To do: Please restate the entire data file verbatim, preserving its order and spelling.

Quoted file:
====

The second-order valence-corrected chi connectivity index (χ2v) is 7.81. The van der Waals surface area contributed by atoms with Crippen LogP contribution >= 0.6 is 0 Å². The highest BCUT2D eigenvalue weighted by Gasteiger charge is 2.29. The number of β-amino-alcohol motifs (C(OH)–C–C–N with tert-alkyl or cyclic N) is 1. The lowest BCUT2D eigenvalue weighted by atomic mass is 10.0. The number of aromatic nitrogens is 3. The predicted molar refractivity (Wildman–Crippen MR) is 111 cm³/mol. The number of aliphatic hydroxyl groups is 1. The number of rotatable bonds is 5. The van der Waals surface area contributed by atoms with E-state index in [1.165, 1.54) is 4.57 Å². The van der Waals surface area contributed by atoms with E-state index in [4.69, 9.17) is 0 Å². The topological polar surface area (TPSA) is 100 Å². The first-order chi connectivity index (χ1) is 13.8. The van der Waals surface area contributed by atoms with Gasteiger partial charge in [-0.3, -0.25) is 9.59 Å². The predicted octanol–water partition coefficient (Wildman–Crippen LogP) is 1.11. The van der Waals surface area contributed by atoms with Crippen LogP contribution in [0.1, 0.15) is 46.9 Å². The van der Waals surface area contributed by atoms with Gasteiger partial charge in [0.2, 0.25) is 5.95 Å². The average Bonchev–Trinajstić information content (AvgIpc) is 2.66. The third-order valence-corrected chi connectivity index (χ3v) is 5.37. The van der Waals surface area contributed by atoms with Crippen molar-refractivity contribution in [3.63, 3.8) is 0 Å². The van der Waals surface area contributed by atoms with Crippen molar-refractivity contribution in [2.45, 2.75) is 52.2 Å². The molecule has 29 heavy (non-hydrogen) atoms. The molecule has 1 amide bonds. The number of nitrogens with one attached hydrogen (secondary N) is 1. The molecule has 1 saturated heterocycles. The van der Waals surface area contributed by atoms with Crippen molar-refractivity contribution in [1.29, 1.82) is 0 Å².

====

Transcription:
The second-order valence-corrected chi connectivity index (χ2v) is 7.81. The van der Waals surface area contributed by atoms with Crippen LogP contribution >= 0.6 is 0 Å². The highest BCUT2D eigenvalue weighted by Gasteiger charge is 2.29. The number of β-amino-alcohol motifs (C(OH)–C–C–N with tert-alkyl or cyclic N) is 1. The lowest BCUT2D eigenvalue weighted by atomic mass is 10.0. The number of aromatic nitrogens is 3. The predicted molar refractivity (Wildman–Crippen MR) is 111 cm³/mol. The number of aliphatic hydroxyl groups is 1. The number of rotatable bonds is 5. The van der Waals surface area contributed by atoms with E-state index in [1.165, 1.54) is 4.57 Å². The van der Waals surface area contributed by atoms with E-state index in [4.69, 9.17) is 0 Å². The topological polar surface area (TPSA) is 100 Å². The first-order chi connectivity index (χ1) is 13.8. The van der Waals surface area contributed by atoms with Gasteiger partial charge in [-0.3, -0.25) is 9.59 Å². The predicted octanol–water partition coefficient (Wildman–Crippen LogP) is 1.11. The van der Waals surface area contributed by atoms with Crippen LogP contribution in [0.1, 0.15) is 46.9 Å². The van der Waals surface area contributed by atoms with Gasteiger partial charge in [0.2, 0.25) is 5.95 Å². The average Bonchev–Trinajstić information content (AvgIpc) is 2.66. The third-order valence-corrected chi connectivity index (χ3v) is 5.37. The van der Waals surface area contributed by atoms with Crippen molar-refractivity contribution in [3.63, 3.8) is 0 Å². The van der Waals surface area contributed by atoms with Crippen molar-refractivity contribution in [2.45, 2.75) is 52.2 Å². The molecule has 29 heavy (non-hydrogen) atoms. The molecule has 1 amide bonds. The number of nitrogens with one attached hydrogen (secondary N) is 1. The molecule has 1 saturated heterocycles. The van der Waals surface area contributed by atoms with Crippen molar-refractivity contribution in [1.29, 1.82) is 0 Å².